Wheeling Park's various announcements promoted these high class features:
- This addition offers an ideal location for a home away from the city, yet with city advantages.
- [These lots] offer electricity, city water and good drainage. The city water was contracted for early spring 1929. The storm sewer placed in street in front of lots at full basement depth.
- These lots average four times the size of ordinary city lots.
- Stone boundry posts and a stone gateway entrance have been erected adding to the attractiveness of the addition.
Wheeling/Cowing Monuments' Significance
Wheeling Park Addition, with its stone gateway entrance at Wheeling/Cowing, and remaining stone boundary post at Wheeling's Pizza Hut, was born from the generous contribution of Harriett B. Anthony, becoming the last standing structures in Muncie noting her existence.
The stone gateway entrance at Wheeling/Cowing is one of Muncie's distinctive landmarks, leading through Wheeling Park and Anthony-Northside to the former location of the Anthony Farm. The farm being gone, and Anthony Street being renamed, and the Anthony School/Building being renamed, these landmarks are the last standing structures in Anthony-Northside noting the Anthony family's existence.
Of Muncie's additions fronting Wheeling, Wheeling Park, catalyzed by Harriett B. Anthony, with its stone gateway entrance and boundary posts, was the first north of Bethel and largest since the 1800s.
The monuments at the Wheeling/Cowing intersection link together an oasis of a variety of architectural styles, including Dutch Colonial, Spanish Colonial Revival, English Cottage, Eclectic Colonial and French Cottage.
In April 2019, the Anthony-Northside Neighborhood Association (ANNA) learned of Muncie's Wheeling reconstruction project that had already been let to a contractor, and that the Wheeling/Cowing monuments were in the path of. Searching Muncie's public notices for the word "Wheeling", in years 2015 and after, revealed no posting of a public hearing option. The only required public hearing for the Wheeling reconstruction project was in 2007 and INDOT's Cultural Resources Office has no record of it. ANNA was very thankful and relieved when, in April 2019, Muncie's Street Department emailed ANNA and Muncie's Mayor promising us that Muncie would figure out a way to move them until construction ends and then put back on those appropriate corners. However, October and November 2019 were rollercoaster months of learning Muncie didn't, then did (EDIT - Economic Development Income Tax), then didn't, then did (CDBG - Community Development Block Grant), then didn't have a funding path to saving the monuments. By that time, there were no grant opportunities available either; even if there were, ANNA didn't know the cost due to unanswered questions such as right-of-way. Hundreds of hours and a few thousand dollars have been invested in seeking answers and searching for a solution.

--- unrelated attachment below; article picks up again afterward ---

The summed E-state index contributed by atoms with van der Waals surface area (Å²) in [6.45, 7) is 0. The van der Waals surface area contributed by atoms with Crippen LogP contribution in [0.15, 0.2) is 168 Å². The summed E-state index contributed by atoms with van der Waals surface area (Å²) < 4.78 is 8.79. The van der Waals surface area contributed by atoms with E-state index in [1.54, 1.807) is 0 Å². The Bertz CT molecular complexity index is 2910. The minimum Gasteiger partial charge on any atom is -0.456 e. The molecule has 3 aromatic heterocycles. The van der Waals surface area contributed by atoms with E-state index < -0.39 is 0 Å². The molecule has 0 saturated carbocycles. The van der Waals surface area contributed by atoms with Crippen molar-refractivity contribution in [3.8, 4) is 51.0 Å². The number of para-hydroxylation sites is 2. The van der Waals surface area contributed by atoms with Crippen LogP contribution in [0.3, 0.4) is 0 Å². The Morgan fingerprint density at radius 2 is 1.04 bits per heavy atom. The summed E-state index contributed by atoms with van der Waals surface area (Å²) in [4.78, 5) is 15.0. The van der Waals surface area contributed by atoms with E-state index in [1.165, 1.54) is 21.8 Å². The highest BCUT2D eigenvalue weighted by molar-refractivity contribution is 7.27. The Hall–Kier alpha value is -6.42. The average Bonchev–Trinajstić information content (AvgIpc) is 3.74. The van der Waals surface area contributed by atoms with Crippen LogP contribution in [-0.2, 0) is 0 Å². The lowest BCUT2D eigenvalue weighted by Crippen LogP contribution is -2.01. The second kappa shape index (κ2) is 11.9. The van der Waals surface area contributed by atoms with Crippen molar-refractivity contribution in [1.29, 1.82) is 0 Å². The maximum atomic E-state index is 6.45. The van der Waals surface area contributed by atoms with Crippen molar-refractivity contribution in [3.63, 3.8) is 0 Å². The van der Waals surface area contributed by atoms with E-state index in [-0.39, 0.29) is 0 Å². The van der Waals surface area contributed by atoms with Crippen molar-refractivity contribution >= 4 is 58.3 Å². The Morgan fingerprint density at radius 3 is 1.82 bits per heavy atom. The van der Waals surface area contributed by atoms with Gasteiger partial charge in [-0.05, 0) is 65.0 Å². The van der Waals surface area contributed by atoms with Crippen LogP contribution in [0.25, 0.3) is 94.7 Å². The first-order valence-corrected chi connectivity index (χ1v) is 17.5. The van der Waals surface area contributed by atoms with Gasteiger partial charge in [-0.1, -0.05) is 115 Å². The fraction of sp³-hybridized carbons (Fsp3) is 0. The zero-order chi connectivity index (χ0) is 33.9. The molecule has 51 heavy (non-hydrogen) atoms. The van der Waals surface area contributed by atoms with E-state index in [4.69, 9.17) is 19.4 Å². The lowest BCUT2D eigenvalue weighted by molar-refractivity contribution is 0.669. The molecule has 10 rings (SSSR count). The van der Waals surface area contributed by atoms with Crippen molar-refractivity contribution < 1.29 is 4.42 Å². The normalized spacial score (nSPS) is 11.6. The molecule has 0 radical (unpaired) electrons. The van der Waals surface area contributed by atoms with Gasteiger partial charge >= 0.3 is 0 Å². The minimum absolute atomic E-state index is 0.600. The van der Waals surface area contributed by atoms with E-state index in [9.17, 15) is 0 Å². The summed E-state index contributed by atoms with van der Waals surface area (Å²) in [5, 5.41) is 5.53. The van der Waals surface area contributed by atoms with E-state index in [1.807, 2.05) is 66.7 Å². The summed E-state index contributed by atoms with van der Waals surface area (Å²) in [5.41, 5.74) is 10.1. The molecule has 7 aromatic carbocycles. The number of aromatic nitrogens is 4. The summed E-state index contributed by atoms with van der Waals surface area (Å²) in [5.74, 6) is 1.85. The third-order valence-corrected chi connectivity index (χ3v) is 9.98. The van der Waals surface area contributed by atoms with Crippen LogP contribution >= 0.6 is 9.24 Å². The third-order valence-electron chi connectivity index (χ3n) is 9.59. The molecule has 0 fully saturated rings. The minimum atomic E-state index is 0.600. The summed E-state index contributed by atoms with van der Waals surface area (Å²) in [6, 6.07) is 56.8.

Thankfully, BSU's CAP (College of Architecture and Planning) had earlier contacted Indiana Landmarks and INDOT (Indiana Department of Transportation), and then Indiana Landmarks had sent INDOT a letter of support which INDOT then used to get approval for 80% funding from FWA (Federal Highway Administration), and then DMMPC's (Delaware-Muncie Metropolitan Plan Commission) TAC (Technical Advisory Committee) and TPC (Transportation Policy Committee) approved allocating the deconstruction's 80%, and then Muncie's Board of Works, at the incredibly-appreciated recommendation of Mayor Ridenour and Councilman Jeff Robinson, approved the deconstruction's 20%. In mid-February 2020, the Wheeling/Cowing pillars were carefully deconstructed and safely stored in one of Muncie's storage facilities, just in time for Wheeling's reconstruction project to move into the area the monuments had stood for nearly 92 years!